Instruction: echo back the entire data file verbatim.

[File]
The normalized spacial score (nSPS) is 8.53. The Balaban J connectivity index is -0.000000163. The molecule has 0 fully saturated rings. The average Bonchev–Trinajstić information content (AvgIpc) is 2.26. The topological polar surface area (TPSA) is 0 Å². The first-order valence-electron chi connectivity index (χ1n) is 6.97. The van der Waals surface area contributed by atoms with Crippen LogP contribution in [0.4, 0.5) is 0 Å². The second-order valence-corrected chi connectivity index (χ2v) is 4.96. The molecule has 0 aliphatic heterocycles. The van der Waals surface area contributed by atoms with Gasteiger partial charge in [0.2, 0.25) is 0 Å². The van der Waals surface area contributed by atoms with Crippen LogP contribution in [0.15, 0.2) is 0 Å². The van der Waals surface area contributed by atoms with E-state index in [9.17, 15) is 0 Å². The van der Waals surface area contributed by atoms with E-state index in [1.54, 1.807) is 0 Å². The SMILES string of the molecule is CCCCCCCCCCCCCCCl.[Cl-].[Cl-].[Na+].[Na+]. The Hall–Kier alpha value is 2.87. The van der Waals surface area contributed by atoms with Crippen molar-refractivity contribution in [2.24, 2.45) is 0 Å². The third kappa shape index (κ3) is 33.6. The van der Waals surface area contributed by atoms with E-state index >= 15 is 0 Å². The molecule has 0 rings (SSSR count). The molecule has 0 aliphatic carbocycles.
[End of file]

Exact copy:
The normalized spacial score (nSPS) is 8.53. The Balaban J connectivity index is -0.000000163. The molecule has 0 fully saturated rings. The average Bonchev–Trinajstić information content (AvgIpc) is 2.26. The topological polar surface area (TPSA) is 0 Å². The first-order valence-electron chi connectivity index (χ1n) is 6.97. The van der Waals surface area contributed by atoms with Crippen LogP contribution in [0.4, 0.5) is 0 Å². The second-order valence-corrected chi connectivity index (χ2v) is 4.96. The molecule has 0 aliphatic heterocycles. The van der Waals surface area contributed by atoms with Gasteiger partial charge in [0.2, 0.25) is 0 Å². The van der Waals surface area contributed by atoms with Crippen LogP contribution in [0.15, 0.2) is 0 Å². The van der Waals surface area contributed by atoms with E-state index in [9.17, 15) is 0 Å². The van der Waals surface area contributed by atoms with E-state index in [1.54, 1.807) is 0 Å². The SMILES string of the molecule is CCCCCCCCCCCCCCCl.[Cl-].[Cl-].[Na+].[Na+]. The Hall–Kier alpha value is 2.87. The van der Waals surface area contributed by atoms with Crippen molar-refractivity contribution in [2.24, 2.45) is 0 Å². The third kappa shape index (κ3) is 33.6. The van der Waals surface area contributed by atoms with E-state index >= 15 is 0 Å². The molecule has 0 rings (SSSR count). The molecule has 0 aliphatic carbocycles.